VMware ESX/ESXi comes with VMFS, a clustered file system designed specifically for virtualization. VMFS fully supports live migration, and enables multiple VMs to share a single LUN and still migrate/failover individual VMs.

Advanced networking management

Hyper-V does not support native physical NIC teaming, instead requiring 3rd party drivers from IHVs (Intel, Broadcom). This limitation prevents Hyper-V from providing out-of-the-box, hardware independent protection from NIC failure. Additionally, Hyper-V drivers for supported NICs are not virtualization aware, cannot be controlled from within the hypervisor, and must be loaded in the parent partition.
VMware ESX/ESXi fully supports NIC teaming, resulting in a simple, comprehensive out of the box solution for NIC failover.

Performance Acceleration

I/O scalability

Hyper-V uses an “indirect driver” model that keeps all device drivers in a Windows 2008 instance running in the Parent Partition of Hyper-V and relies on the general purpose OS to handle the I/O traffic. In Hyper-V’s model, all I/O requests from guest OSs must travel through Windows Server 2008 (or Server Core). This design negatively affects the efficiency of the process scheduler to manage I/O requests and results in higher latency. This impact is even more accentuated with virtual SMP as the number of processes handled by the scheduler must manage grows. The outcome is scalability issues when running many concurrent virtual machines under load, resulting in low consolidation ratios.
VMware ESX/ESXi utilizes a direct driver model with a scheduler built specifically to handle the demands of multiple, high workloads. This scalability results in higher VM density ratios with while delivering consistent, high performance.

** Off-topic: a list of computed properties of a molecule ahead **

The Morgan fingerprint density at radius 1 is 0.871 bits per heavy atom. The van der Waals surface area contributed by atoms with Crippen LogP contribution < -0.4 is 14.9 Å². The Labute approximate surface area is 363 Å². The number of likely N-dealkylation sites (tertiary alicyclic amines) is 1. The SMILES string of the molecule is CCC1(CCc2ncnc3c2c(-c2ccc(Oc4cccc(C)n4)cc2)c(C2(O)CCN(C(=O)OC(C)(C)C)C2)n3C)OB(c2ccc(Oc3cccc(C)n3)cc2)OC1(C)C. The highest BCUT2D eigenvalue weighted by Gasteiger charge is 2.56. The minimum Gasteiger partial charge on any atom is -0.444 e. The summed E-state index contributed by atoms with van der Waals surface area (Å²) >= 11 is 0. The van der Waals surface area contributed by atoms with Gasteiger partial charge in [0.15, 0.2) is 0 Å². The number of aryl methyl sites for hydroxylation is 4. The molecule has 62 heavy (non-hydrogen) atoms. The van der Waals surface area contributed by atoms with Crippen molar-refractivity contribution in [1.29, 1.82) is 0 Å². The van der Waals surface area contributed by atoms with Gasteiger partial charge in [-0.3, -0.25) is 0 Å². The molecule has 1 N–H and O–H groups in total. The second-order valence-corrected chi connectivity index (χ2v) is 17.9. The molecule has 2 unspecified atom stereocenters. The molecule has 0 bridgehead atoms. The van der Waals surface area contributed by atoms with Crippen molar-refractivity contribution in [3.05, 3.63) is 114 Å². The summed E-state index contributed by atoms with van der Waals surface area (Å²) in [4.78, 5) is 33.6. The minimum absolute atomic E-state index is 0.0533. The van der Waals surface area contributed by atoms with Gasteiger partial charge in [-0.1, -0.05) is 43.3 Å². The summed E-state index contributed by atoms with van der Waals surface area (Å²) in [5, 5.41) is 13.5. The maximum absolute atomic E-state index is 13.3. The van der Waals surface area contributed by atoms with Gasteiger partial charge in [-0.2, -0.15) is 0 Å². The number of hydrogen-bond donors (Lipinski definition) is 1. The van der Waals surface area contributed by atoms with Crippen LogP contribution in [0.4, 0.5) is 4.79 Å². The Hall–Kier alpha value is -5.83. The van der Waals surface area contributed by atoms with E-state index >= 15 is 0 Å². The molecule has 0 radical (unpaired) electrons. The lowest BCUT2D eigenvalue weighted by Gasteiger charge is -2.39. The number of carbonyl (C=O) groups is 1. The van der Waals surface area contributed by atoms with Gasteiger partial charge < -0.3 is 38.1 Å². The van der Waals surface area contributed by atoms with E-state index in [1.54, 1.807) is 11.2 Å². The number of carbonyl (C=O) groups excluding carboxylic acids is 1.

Distributed resource allocation

Hyper-V lacks many capabilities to optimally distribute hardware resources., based on real time workload conditions. Unlike ESX/ESXi, Hyper-V does not support:

  • Network traffic shaping for load balancing
  • Storage I/O prioritization to ensures that critical VMs receive priority access to storage devices
  • Memory swap prioritization (memory ballooning)

VMware ESX/ESXi has a proven solution for hardware resource distribution, including full support for network traffic shaping, I/O prioritization, and memory ballooning for memory management and prioritization.

Support for performance enhancing technologies

Hyper-V lacks support of several performance enhancing technologies such as:

  • AMD RVI (nested page tables), included in the latest release of the AMD Barcelona CPU
  • Large memory pages, which allows improved performance when virtualizing databases

VMware ESX/ESXi supports both nested page tables and large memory pages and is therefore capable of superior performance even in the most demanding environments. Mission critical and intensive applications such as an Oracle database will perform better in a VMware virtual environment.

Linux paravirtualization support

Hyper-V supports the “old way” of doing Linux para-virtualization, where IT admins maintained two kernels, one for physical and one for virtual machines. This extra maintenance increased complexity and management costs.
On the other hand, VMware ESX/ESXi supports Linux para-virtualization through paravirt_ops / VMI (Virtual Machine Interface) – the new industry accepted way to para-virtualize Linux. This new way does not require IT admins to maintain and support separate kernels for physical and virtual machines – it’s all in one kernel. Currently, SLES 10, and Ubuntu 7 and 8 all support paravirt-ops/VMI.

Advanced Virtualization Features

Virtual security technology

Hyper-V does not provide dedicated capabilities for security vendors to extend their security capabilities to virtualized environments.
VMsafe, an upcoming feature of VMware ESX/ESXi, will enable a rich ecosystem of third-party security solutions for virtualized environments. VMsafe is a virtual security technology that provides fine-grained visibility over virtual machine resources, making it possible to monitor every aspect of system execution and stop previously undetectable viruses, rootkits and malware before they can infect a system.